Though I have not been Christian for many years, I love to decorate my house for the holidays. I have many decorations that I have collected over the years, including a Hummel angel gazing at the Christ child that was my father’s mother’s and a small crocheted Christmas tree given to me by my mother. My Christmas tree is a living one in a pot, and I usually manage to keep it alive on the balcony or outside for several years. One of my hobbies is collecting ornaments for the tree. Among my favorites are glass icicles and snowflakes crocheted by my friend Alexis many decades ago. There are white doves and brown birds that land on the tree branches and glass balls that have come into the stores again in recent years.
During the years I lived in Lesbos I was always invited to my friend Birgitt’s for a German Christmas Eve dinner with many of her friends. The meal began with fresh cured salmon (gravadlax) with dill sauce prepared by Swedish Christina, followed by meat and and all the trimmings—once it was wild boar and another time venison, but more often beef or turkey. I always brought a spinach salad with pomegranate seeds and special dressing from the Silver Palate cookbook. For dessert there was German Christmas cake called stollen made with nuts, spices, and candied fruit, covered with powdered sugar, as well as a variety of German Christmas cookies and chocolates. On Christmas day, I often went out to a restaurant on with other friends and feasted on Symrna style lamb stuffed with rice, raisins, pine nuts, and parsley, sweetened with orange juice.
Among my most treasured childhood memories are holiday meals at mother’s mother’s house. There were usually too many of us, including cousins and great aunts and uncles, to fit into the dining room, so tables were set up in the living room. We children ran around outside, and when we tired of that, played Canasta using many decks, as well Pig, Hearts, and Old Maid. The youngest children always lost. There were peacocks from the Arboretum calling from the roof and strutting around the garden. After a few hours the table was laden with scrumptious food, usually turkey, followed by mince and pumpkin pies. We listened intently when Great-uncle Emery told stories about growing up on the farm in Michigan.
A few days ago I was surprised when a friend remarked that she had no plans for Christmas and added somewhat dismissively that she didn’t celebrate Christmas. This got me to thinking.
My mind was drawn back to a post I had seen on Facebook a few days earlier.
I had re-posted it, adding, “I was lucky to have a mother who loved all of us kids very much. No wonder I continue the tradition of decorating the whole house for Christmas or for me now the winter holidays!” I was also lucky to have had a grandmother whose family gatherings provoke many fond memories to this day.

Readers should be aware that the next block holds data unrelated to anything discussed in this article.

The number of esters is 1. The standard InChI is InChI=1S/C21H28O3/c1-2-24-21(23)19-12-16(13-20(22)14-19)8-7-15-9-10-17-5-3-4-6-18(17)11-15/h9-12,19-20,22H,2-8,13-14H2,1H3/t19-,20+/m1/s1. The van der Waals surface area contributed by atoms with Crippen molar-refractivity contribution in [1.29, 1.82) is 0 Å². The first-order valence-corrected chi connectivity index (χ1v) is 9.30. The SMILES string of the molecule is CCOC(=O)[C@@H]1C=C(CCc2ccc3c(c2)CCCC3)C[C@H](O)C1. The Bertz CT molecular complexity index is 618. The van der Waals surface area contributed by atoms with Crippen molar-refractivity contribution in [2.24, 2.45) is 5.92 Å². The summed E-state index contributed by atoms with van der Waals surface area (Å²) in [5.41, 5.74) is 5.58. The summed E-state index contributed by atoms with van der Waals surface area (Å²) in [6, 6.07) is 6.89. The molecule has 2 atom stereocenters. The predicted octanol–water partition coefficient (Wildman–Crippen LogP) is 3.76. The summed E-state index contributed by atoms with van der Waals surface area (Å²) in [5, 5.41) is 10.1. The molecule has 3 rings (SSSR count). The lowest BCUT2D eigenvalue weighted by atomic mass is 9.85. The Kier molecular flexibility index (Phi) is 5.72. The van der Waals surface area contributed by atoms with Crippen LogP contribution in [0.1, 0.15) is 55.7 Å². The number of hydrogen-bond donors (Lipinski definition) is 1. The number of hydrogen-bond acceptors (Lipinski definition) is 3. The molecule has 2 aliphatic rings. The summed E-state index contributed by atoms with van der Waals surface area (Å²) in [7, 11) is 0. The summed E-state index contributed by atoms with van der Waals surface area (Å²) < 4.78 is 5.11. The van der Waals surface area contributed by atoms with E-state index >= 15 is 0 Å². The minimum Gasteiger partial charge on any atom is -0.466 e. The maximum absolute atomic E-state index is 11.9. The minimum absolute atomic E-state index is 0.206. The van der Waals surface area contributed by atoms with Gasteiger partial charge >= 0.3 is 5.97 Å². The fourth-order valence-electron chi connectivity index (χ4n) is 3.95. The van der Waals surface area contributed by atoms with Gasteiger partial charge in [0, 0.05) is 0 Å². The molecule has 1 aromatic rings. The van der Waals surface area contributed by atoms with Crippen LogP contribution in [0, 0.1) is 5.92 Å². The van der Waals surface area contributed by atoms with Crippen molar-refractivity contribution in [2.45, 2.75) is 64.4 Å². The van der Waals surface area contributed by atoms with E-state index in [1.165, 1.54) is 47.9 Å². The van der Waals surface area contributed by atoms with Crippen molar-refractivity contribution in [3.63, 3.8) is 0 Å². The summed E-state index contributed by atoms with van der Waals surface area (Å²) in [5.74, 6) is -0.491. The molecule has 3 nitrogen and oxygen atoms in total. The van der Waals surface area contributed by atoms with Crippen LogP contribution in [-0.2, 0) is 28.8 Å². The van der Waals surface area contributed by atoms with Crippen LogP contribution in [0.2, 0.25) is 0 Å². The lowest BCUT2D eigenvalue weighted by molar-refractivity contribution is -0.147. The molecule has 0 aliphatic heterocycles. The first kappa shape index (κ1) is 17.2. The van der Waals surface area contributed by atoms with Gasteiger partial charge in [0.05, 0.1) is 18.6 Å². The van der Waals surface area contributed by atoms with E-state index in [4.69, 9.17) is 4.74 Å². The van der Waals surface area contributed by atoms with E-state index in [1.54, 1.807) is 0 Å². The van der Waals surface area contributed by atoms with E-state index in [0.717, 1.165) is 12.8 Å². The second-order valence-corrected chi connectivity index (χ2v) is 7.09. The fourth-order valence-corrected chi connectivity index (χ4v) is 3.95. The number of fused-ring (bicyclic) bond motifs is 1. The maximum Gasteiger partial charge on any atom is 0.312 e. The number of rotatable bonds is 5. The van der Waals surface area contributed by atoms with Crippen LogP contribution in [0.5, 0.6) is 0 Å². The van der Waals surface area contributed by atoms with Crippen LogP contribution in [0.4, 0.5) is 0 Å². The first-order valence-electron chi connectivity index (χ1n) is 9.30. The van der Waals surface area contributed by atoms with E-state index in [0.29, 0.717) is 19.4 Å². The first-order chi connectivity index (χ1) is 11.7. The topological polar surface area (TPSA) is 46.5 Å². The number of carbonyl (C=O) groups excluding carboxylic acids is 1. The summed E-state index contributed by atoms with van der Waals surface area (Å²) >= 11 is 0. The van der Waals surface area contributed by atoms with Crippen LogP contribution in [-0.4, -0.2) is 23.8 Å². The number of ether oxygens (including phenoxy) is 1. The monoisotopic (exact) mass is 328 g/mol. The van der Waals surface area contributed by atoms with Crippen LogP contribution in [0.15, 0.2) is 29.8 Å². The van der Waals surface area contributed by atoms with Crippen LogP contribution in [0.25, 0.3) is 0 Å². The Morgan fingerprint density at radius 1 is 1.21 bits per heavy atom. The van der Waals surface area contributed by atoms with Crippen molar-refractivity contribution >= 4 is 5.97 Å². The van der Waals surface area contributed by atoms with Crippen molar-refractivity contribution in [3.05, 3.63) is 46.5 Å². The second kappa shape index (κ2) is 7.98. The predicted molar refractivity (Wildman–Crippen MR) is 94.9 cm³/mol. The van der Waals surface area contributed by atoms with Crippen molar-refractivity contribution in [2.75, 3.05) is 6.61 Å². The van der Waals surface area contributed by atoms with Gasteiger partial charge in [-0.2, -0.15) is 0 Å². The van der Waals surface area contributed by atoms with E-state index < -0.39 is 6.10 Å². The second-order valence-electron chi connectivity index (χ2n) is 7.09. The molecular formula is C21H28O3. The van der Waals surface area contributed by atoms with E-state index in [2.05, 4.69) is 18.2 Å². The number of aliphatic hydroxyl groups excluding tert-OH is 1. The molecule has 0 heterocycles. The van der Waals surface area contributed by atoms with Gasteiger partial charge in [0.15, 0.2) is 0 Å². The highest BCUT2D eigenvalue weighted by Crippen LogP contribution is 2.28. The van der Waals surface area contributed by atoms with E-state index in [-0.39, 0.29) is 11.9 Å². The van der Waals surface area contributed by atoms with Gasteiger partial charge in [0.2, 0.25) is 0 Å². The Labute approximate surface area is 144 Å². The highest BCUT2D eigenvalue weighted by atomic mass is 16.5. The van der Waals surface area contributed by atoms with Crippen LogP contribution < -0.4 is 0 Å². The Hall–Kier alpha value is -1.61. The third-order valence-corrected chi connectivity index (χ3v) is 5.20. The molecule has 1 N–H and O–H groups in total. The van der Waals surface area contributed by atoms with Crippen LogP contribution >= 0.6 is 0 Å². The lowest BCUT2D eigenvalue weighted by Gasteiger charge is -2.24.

This year during quarantine in Greece, I was invited for lunch on the 24th by my German friends Barbara and Hatta in their new “bolt hole” apartment in Heraklion, which just so happens to be across from a bakery where I bought Christmas cookies, recorded as the reason I had ventured out of my home. My new American friends Jack and Angie and I had hoped to share a delicious meal on Christmas day, consisting of goat stew with rice, pork with potatoes, cabbage and lettuce salad, beets, greens, tzatziki, fava bean dip, sheep cheese, and dakos, Cretan bread with olive oil, tomato, and feta, but because the catering service was closed on the 25th, we met on the 26th. Although visiting friends is restricted to December 25 and January 1, we were able to meet because I fall into one of the few categories of people who can be visited: person in need (because of my cancer).
As Barbara and Hatta had laid the carpets that had been rolled up and standing in the hallway since I moved in June a few days earlier, my new apartment was warm and inviting and of course decorated to the “t.” We could not finish all the wonderful food that was delivered to us, but we saved room for Angie’s homemade tiramisu.
Christmas for me is remembering my mother’s and grandmothers’ love and enjoying good food with family or friends. I wouldn’t miss any of it for all the world. And I am so grateful to have have been able to celebrate this year despite the quarantine and my illness.
Carol P. Christ is an internationally known feminist and ecofeminist writer, activist, and educator who lives in Heraklion, Crete. Carol’s recent book is Goddess and God in the World: Conversations in Embodied Theology. Carol has been leading Goddess Pilgrimage to Crete for over twenty years: join her in Crete. Carol’s photo by Michael Honneger.
Listen to Carol’s a-mazing interview with Mary Hynes on CBC’s Tapestry recorded in conjunction with her keynote address to the Parliament of World’s Religions.